A Grand Tour
"It was during the year 1944 that I wrote to Dr Alexander Kerr of Fort Hare applying for a loan. This loan was intended to enable me to see the beautiful plains and mountains of my own land, as I felt I could no longer tolerate being shut up in an office.
"I longed to see the Zulus, from whence the Xhosa originated, and the Basothos, the original people. By the way I belong to Ngquosini tribe, the river people, who fled Moshoeshoe, and joined the Xhosa many years ago.
"My letter to the Bantu Welfare Trust was quite a work of art (it never occurred to me that I would be able to write a letter like that). In the beginning I explained to the committee my ambitions, and stressed the point that I was proud of being a Bantu artist, of painting the soul of my nation, which I loved from the depth of my heart.
"I achieved what I wanted. They granted me ?25 plus the loan of ?50 would not allow me to travel in luxury, but I did not intend doing so. On the contrary, I wanted to live like a tribesman, to share the conditions prevailing amongst the classes of Natives with whom I would have to deal, but to be for a short time, not Pemba, but someone else. I was always able to put myself in the place of another person, and this ability helped me a great deal in building up my art. I think, that one must be like this if one wants to create truthfully." (p40)"
"So I left my dear Port Elizabeth by train, on a warm and mild day in October 1944. I stopped for a week in Cradock for my sister [Esther] was nursing there. It was purely a family visit as Cradock didn't offer much in the way of Native characters. ...
"I left Cradock and travelled directly to Johannesburg. I had never before seen South Africa' biggest city and was therefore full of expectations. The city of gold mines, the beating heart of South Africa would at least have something to offer my art. I did not expect to find any tribal life in the City. I was more that surprised to find whole tribes working in their tribal dress on the mines. I spoke to some of these people. Most of them were farmers, who had left the reservations on account of comparatively high wages, which the mines paid.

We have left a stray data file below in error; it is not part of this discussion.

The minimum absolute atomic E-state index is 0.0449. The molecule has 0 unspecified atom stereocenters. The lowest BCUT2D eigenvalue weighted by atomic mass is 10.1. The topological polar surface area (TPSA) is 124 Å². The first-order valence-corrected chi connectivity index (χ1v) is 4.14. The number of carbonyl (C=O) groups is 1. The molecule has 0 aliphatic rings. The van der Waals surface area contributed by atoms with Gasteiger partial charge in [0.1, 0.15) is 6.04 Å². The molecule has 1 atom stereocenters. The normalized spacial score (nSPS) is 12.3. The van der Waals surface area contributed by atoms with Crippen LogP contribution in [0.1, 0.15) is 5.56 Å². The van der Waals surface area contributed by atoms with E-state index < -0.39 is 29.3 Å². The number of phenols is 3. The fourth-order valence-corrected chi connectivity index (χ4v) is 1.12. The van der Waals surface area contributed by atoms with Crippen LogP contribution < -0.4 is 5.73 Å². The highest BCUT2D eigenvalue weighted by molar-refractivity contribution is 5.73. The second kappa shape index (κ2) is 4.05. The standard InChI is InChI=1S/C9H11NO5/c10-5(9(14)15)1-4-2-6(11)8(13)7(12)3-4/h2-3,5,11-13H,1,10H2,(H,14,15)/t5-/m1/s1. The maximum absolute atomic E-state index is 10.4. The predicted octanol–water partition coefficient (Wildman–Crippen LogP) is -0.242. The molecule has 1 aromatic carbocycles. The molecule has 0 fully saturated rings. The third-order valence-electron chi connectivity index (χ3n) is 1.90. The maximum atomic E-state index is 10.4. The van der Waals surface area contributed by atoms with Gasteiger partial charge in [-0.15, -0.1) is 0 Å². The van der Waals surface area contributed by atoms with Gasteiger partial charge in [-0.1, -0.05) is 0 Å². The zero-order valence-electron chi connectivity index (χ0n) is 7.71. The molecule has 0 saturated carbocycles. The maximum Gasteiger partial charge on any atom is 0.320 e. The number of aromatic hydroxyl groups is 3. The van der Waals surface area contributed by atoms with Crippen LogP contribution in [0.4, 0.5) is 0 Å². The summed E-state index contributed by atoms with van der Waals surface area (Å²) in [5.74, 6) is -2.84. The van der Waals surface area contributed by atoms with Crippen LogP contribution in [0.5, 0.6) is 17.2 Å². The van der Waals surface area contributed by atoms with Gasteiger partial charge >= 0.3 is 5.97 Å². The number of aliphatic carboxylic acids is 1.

I think there is nothing connecting them with the town in which they live. There is not the love of the homeland, no pride of tradition. There is only the ardent wish to make money, to gamble, to be thrilled at the thought of getting rich.
"Johannesburgers have something in common with those Natives who came from somewhere to make money, and may leave for somewhere having achieved their object. I think there is nothing connecting them with the town in which they live. There is not the love of the homeland, no pride of tradition. There is only the ardent wish to make money, to gamble, to be thrilled at the thought of getting rich." (pp40-41)
"Although it is a very European city, there is very much more Native originality in Durban, than in Johannesburg. I paid regular visits to the Zulu dance competitions in the [Durban] show ground... What impressed most, was the fact, that practically every member of the Zulu population, took an active interest in the dance competition. I made many sketches of the dances and they are considered as valuable part of my production." (pp41-42)
"I certainly was very keen to paint such extraordinary scenery [in Basotholand] and also to become acquainted with the people living in these surroundings. ... I was able to paint Basotho in their primitive apparel. These pictures were among the best I painted on my journey through South Africa. I felt inspired by the spirit of the past and my strength grew with the task which I had in front of me. To capture the essence of native South Africa." (pp43-44)
- Huddleston, S. 1996. Against All Odds: George Pemba: His Life and Works, Jonathan Ball Publishers: Johannesburg, pp40-44